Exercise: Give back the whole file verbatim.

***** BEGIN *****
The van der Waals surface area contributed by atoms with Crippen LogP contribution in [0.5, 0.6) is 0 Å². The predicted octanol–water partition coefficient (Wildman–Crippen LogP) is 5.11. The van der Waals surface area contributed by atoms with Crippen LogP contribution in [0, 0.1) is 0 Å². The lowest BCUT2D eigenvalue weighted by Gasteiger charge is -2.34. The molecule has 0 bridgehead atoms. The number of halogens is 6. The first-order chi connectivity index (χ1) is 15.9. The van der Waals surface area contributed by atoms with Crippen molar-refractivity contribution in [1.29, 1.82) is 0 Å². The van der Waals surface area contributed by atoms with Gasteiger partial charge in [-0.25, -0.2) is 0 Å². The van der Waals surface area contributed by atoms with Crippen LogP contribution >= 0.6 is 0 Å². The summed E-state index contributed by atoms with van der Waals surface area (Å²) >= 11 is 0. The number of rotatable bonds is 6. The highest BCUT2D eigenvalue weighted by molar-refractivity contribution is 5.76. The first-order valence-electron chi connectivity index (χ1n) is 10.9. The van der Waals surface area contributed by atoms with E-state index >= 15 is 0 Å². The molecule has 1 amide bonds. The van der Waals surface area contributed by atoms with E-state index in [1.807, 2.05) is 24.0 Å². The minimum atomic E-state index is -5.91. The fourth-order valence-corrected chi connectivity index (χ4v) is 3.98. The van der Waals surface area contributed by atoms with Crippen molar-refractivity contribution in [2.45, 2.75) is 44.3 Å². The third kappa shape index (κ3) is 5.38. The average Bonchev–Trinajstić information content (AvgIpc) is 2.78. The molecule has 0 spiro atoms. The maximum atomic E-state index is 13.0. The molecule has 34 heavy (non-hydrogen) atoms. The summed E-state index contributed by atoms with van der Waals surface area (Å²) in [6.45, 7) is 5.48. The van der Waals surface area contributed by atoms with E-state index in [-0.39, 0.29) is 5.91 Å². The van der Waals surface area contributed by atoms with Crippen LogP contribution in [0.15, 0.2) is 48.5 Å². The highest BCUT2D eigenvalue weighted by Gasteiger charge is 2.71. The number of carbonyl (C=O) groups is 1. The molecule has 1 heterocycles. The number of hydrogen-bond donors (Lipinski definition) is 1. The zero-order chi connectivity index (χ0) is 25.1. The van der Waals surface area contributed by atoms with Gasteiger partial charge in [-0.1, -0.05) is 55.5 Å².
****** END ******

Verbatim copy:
The van der Waals surface area contributed by atoms with Crippen LogP contribution in [0.5, 0.6) is 0 Å². The predicted octanol–water partition coefficient (Wildman–Crippen LogP) is 5.11. The van der Waals surface area contributed by atoms with Crippen LogP contribution in [0, 0.1) is 0 Å². The lowest BCUT2D eigenvalue weighted by Gasteiger charge is -2.34. The molecule has 0 bridgehead atoms. The number of halogens is 6. The first-order chi connectivity index (χ1) is 15.9. The van der Waals surface area contributed by atoms with Crippen molar-refractivity contribution in [1.29, 1.82) is 0 Å². The van der Waals surface area contributed by atoms with Gasteiger partial charge in [-0.25, -0.2) is 0 Å². The van der Waals surface area contributed by atoms with Crippen LogP contribution >= 0.6 is 0 Å². The summed E-state index contributed by atoms with van der Waals surface area (Å²) >= 11 is 0. The number of rotatable bonds is 6. The highest BCUT2D eigenvalue weighted by molar-refractivity contribution is 5.76. The first-order valence-electron chi connectivity index (χ1n) is 10.9. The van der Waals surface area contributed by atoms with E-state index >= 15 is 0 Å². The molecule has 1 amide bonds. The van der Waals surface area contributed by atoms with E-state index in [1.807, 2.05) is 24.0 Å². The minimum atomic E-state index is -5.91. The fourth-order valence-corrected chi connectivity index (χ4v) is 3.98. The van der Waals surface area contributed by atoms with Crippen molar-refractivity contribution in [2.45, 2.75) is 44.3 Å². The third kappa shape index (κ3) is 5.38. The average Bonchev–Trinajstić information content (AvgIpc) is 2.78. The molecule has 0 spiro atoms. The maximum atomic E-state index is 13.0. The molecule has 34 heavy (non-hydrogen) atoms. The summed E-state index contributed by atoms with van der Waals surface area (Å²) in [6.45, 7) is 5.48. The van der Waals surface area contributed by atoms with E-state index in [-0.39, 0.29) is 5.91 Å². The van der Waals surface area contributed by atoms with Crippen LogP contribution in [0.15, 0.2) is 48.5 Å². The highest BCUT2D eigenvalue weighted by Gasteiger charge is 2.71. The number of carbonyl (C=O) groups is 1. The molecule has 1 heterocycles. The number of hydrogen-bond donors (Lipinski definition) is 1. The zero-order chi connectivity index (χ0) is 25.1. The van der Waals surface area contributed by atoms with Gasteiger partial charge in [-0.1, -0.05) is 55.5 Å².